Senior Games: Running Cold, Running Hard, Running Old 

Senior Games: Running Cold, Running Hard, Running Old 



(SENIOR WIRE) I started thinking about participating in the National Senior Games after seeing two seniors in their 90s competing in a 100-meter race on television. Watching those runners pumping their arms and moving their legs as fast as they could fascinated me, and I asked myself, “If they can do it, why not me?”

To participate in the National Senior Games you must qualify at a state Senior Games. Since I turned 75 in March, and the Games were in June, I thought this would be an advantage, as I would be one of the youngest competitors in the 75-79 age group. 

My practice times for the three events I planned to enter, the 50, 100, and 200 meters, were close to the previous winning times, and I was optimistic I could qualify for the National Games.

The Empire State Senior Games are on the campus of the State University of New York at Cortland. The city of Cortland is about a four-hour drive from Yonkers where I live. My spouse, Susan, agreed to accompany me, and I decided it would be smart to drive up a day early. 

It was a pleasant ride, but I was extremely nervous, which required more than the usual number of senior-citizen pit stops. I mean it had been over 50 years since I had participated in a track meet.

The day of the competition was gorgeous without a cloud in the sky. Each event would start with the oldest male group, followed by the oldest female group, followed by the other age groups down to the youngest, 50-54.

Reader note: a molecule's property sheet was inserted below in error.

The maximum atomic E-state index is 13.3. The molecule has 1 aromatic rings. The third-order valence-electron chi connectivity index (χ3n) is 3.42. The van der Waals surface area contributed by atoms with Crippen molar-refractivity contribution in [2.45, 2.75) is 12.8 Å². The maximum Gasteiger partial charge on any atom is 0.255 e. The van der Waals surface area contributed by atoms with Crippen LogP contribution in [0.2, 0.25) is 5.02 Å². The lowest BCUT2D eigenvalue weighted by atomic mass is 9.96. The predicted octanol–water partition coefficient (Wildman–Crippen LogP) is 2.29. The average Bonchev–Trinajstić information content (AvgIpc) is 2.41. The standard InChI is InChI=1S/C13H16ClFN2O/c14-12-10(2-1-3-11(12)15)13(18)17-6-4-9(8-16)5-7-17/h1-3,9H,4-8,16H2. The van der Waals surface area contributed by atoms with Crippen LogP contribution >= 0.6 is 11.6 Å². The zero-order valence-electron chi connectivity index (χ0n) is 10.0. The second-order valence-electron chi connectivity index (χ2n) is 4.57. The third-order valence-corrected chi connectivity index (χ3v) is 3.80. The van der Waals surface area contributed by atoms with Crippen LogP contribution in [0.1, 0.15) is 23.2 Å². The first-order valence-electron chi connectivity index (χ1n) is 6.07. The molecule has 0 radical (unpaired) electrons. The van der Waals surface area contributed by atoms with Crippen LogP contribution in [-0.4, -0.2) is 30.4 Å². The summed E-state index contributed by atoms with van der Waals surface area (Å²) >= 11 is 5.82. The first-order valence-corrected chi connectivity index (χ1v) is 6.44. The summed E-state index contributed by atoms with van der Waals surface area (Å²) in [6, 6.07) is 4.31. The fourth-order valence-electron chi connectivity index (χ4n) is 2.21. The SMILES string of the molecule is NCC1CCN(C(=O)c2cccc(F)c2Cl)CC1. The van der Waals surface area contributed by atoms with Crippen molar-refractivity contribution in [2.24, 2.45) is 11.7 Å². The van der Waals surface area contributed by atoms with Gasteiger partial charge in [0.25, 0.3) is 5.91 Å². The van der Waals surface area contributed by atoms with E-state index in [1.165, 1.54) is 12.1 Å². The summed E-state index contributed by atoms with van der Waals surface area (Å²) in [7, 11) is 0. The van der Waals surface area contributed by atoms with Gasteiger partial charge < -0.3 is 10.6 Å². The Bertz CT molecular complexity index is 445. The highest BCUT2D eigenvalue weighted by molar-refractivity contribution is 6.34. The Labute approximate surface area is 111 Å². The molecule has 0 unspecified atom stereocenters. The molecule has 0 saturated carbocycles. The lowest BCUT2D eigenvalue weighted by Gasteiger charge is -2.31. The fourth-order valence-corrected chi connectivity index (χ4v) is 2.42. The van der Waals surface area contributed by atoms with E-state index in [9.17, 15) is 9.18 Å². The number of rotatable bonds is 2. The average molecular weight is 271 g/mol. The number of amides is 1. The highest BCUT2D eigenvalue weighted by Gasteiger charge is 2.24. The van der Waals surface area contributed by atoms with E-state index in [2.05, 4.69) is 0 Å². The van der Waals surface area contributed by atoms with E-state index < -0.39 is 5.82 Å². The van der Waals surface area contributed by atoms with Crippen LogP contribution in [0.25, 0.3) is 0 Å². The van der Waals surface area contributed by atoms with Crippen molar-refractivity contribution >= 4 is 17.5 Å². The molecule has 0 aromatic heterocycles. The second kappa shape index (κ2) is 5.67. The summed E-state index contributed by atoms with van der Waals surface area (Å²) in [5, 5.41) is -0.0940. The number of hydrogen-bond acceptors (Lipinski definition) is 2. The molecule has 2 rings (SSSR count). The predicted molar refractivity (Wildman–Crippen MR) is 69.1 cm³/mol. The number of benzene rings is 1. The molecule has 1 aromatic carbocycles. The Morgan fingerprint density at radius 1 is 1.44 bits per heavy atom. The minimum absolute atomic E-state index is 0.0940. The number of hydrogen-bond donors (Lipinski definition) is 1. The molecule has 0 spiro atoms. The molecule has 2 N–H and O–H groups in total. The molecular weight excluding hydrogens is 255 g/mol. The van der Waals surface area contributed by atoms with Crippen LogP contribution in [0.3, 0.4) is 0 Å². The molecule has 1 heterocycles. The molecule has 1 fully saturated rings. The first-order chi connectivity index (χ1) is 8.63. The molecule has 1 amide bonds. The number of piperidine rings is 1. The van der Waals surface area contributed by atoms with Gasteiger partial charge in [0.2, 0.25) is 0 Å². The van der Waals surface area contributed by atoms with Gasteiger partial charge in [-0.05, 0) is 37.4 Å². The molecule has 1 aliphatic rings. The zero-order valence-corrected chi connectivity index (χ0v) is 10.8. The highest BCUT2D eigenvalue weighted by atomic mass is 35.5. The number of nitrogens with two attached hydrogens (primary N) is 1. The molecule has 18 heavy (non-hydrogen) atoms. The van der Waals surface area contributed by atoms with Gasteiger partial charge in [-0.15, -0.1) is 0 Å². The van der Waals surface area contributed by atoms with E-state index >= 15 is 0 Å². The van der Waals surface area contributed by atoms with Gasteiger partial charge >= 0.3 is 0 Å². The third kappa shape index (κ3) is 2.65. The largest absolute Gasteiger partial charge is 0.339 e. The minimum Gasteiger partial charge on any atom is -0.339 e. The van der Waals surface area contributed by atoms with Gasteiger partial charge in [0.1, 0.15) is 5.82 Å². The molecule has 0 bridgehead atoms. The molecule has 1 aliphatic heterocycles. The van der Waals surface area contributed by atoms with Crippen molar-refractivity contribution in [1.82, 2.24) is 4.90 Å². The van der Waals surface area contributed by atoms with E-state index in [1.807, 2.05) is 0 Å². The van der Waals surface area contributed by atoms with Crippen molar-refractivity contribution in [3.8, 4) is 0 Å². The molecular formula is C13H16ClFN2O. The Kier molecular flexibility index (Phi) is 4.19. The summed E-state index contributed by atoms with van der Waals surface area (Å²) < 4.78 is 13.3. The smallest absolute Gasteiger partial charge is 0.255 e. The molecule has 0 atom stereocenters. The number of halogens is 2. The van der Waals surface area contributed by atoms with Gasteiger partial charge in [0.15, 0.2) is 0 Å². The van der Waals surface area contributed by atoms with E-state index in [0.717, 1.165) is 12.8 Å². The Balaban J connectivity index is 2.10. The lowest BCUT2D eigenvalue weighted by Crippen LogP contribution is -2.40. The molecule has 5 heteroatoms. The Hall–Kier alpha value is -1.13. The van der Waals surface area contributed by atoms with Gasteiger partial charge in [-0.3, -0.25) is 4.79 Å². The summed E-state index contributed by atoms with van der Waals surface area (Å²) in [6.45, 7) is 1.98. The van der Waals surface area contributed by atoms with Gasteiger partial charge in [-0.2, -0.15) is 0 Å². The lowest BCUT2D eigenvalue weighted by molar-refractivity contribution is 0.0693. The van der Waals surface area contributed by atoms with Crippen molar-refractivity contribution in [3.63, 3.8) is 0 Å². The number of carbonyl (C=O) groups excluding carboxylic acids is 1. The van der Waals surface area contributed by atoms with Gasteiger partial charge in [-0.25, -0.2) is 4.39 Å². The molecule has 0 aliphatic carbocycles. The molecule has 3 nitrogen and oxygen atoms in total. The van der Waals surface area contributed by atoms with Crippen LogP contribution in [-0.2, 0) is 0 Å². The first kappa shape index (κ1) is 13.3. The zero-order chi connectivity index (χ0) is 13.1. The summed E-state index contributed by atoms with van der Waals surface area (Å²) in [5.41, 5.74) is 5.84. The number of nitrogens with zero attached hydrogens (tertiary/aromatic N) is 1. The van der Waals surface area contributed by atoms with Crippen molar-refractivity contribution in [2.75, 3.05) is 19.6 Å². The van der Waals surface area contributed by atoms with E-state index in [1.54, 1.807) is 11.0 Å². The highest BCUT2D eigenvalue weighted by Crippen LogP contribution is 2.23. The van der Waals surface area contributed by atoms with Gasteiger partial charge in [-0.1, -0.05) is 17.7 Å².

The first event was the 50-meter dash. It was fun watching the older groups run the race, and the athletes, both male and female, impressed me with their performances.

I had a great time warming up for my race and being on a track again after so many years. There were five runners in my age group, and Susan was ready to take a picture of what would surely be a dramatic finish. 

I was nervous on the starting line, and it seemed to take forever before the starter pulled the trigger. 

Hearing the gun go off, I sprinted as fast as I could and heard the crowd cheering as I battled for first place. And then my left hamstring muscle yelled at me, “Not today, big fellow!”

Two poor decisions did me in: entering a short race that required a quick start and not learning the proper warm-up exercises.

Of course I couldn’t compete in the 100 or 200 meters, and limping off the track and eventually to our car for the long ride home was disappointing and embarrassing. 

Susan had to do the driving and was supportive. She never said, “You know, maybe you’re too old—or smart enough—to be running competitively.” 

I did have second thoughts about participating in the Games again, but the images of those nonagenarian runners kept streaming through my brain.

About halfway back to Yonkers, after letting go of my disappointment and embarrassment, I made up my mind to compete in the next Empire State Games, this time skipping the 50-meter dash, warming up properly, and hopefully qualifying for the National Senior Games. 

If the track gods are with me, I will then write “My Senior Games Experience, Part Two,” a story that, with a bit of luck, will have a happier ending than this one.

The most recent National Senior Games (it’s a biennial event) were in Albuquerque, N.M., in 2019, with 13,882 athletes competing in 20 different sports. The 2021 games were canceled. The next National Senior Games are scheduled for May 10-23, 2022 in Fort Lauderdale, Florida. You can learn more at where you can also find links to the individual state competitions. MSN

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